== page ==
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Pre-Treatment and Analysis

Sample preparation and pre-treatment methods for all sample types, as well as combustion, graphitisation, and methods of AMS measurement are briefly outlined below. In-depth procedures are detailed here.

Pre-Treatment Methods of Samples for Radiocarbon Dating

  • Bone Collagen

    Collagen is extracted from the bone samples based on the method of Brown et al. 1988 using a Vivaspin® filter cleaning method introduced by Bronk Ramsey et al. (2004). Measurement of C:N ratios, δ13C, and δ15N is described in ‘Stable Isotopes’.

  • Cremated Bone

    Cremated bone procedure follows the method of Lanting and Brindley (1998) and Lanting et al. (2001).  As sulfur in bone interferes with the graphitisation, the CO2 gas generated by hydrolysing the sample is then sealed in quartz tubes with silver ribbon under vacuum and combusted.

  • Charcoal and other charred plant material

    AAA (Acid-Alkali-Acid) pre-treatment is the standard treatment for charcoal, wood, peat and most plant macrofossils as in de Vries and Barendsen (1958) and Fischer and Heinemeier (2003). Due to the fragility of some plant macrofossils, these are treated with acid only rather than the standard AAA treatment.

  • Charred organic residues on potsherds

    For sufficiently robust samples, charred organic residues on potsherds will normally be treated to remove lipids to avoid reservoir offsets from utilization of marine or freshwater resources.  The samples are treated with a 2:1 (v/v) mixture of chloroform and methanol and sonicated for 30 minutes, then filtered and the remaining solvent evaporated following the method of Boudin et al. (2010).  The samples are then given the standard acid, alkali, acid (AAA) treatment.  Samples that cannot withstand such treatment are normally treated using the AAA method only.

  • Bulk sediments (various fractions)

    For peat or lake sediments various fractions can be separated and dated.  Separation of humic acid (alkaline soluble) and humin (non-soluble) fractions of bulk sediments follow the method of Lowe et al. (2004).  Bulk sediments are given an acid-only or acid fumigation pre-treatment.

  • Shells and other carbonates

    Mollusc shells and other biogenic carbonates are cleaned in Milli-Q water and etched with HCl to remove some of the outer surface.  The samples are then hydrolysed with phosphoric acid to evolve carbon dioxide as described as described in Santos et al. (2004).  The CO2 is drawn out under liquid nitrogen on the graphite line.

    Note: Mollusc samples with aragonitic shells should generally be analysed by x-ray diffraction (XRD) to determine if they have been recrystallized to calcite before dating. This is not possible for molluscs with calcite shells. This analysis can be arranged through the British Geological Survey, if desired.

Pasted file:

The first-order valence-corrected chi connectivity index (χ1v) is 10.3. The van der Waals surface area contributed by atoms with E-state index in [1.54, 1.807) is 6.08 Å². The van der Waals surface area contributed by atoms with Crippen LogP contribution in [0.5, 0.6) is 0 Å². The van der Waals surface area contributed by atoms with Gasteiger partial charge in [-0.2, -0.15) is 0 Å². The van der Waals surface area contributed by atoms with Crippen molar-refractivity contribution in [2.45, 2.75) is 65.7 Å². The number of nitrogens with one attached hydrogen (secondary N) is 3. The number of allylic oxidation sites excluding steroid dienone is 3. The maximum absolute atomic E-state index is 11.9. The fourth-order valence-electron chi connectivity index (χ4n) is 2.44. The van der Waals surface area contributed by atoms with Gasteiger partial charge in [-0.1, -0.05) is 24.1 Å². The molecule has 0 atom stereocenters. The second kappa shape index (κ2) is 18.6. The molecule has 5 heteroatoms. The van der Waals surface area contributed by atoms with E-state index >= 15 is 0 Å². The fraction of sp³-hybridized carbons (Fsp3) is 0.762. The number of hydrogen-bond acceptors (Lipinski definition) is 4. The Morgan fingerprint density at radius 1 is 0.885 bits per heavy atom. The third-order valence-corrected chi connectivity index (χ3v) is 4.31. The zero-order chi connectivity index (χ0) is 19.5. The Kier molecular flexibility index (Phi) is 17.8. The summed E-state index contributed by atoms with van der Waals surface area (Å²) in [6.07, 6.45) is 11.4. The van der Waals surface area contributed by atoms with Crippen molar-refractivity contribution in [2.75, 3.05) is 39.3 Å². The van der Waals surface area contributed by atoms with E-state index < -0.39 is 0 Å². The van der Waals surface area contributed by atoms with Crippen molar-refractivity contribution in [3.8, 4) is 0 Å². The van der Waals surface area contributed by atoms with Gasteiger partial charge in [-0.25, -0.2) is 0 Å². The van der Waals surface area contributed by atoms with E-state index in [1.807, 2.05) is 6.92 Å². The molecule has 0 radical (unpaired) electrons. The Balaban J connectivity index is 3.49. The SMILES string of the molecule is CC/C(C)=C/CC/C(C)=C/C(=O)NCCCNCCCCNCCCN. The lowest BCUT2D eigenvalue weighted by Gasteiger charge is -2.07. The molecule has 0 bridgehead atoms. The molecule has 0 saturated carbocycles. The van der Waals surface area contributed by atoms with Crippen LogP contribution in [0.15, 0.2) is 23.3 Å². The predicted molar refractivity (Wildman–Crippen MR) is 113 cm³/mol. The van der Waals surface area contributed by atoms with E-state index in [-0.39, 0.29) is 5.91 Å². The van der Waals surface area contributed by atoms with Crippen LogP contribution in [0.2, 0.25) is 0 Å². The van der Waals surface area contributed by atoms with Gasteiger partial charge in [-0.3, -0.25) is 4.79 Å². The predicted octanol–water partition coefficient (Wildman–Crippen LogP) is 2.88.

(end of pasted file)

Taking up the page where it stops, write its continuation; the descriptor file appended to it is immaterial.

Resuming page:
• Chitin

    Insect chitin pre-treatment follows the Tripp et al. (2004) procedure for fragile samples, using acetone, methylene chloride, and acetone again, freeze-dried and placed in HCl for 3 days.  The sample is filtered, rinsed with Milli-Q water and freeze-dried overnight. The procedure has been found to be successful on insect remains from archaeological sites provided they have not been stored in organic solvents such as alcohol (Panagiotakopulu et al. 2015).

  • Consolidated or otherwise contaminated samples

    For samples consolidated or contaminated with various organic substances such as PEG or PVA, a Soxhlet extraction is done with increasing polarity solvents ending in distilled water (Bruhn et al. 2001).  The thoroughness of the extraction of the contaminants by solvent extraction is then tested by analysing the treated sample using Fourier transform infrared spectroscopy (FTIR) (D’Elia et al. 2007).

  • Fourier Transform Infrared Spectrometer (FTIR)

    Samples that have been treated with preservatives or consolidating agents can be analysed using FTIR after removal using organic solvents in a Soxhlet extraction apparatus.  Cremated bone samples will be analysed using FTIR to assess suitability for dating, based on the crystallinity index. Approximately 1mg of sample <0.63µm is mixed with approximately 0.25g potassium bromide. They are ground and mixed together using a pestle and mortar.  A pellet is made using a manually operated hydraulic press at 10 tons for 3 minutes.  The samples are analysed using a Perkin Elmer Spectrum One FTIR and the spectrum compared to standard material.

Measurement & Analysis of Samples

  • Combustion

    There are 2 combustion methods currently employed at 14CHRONO.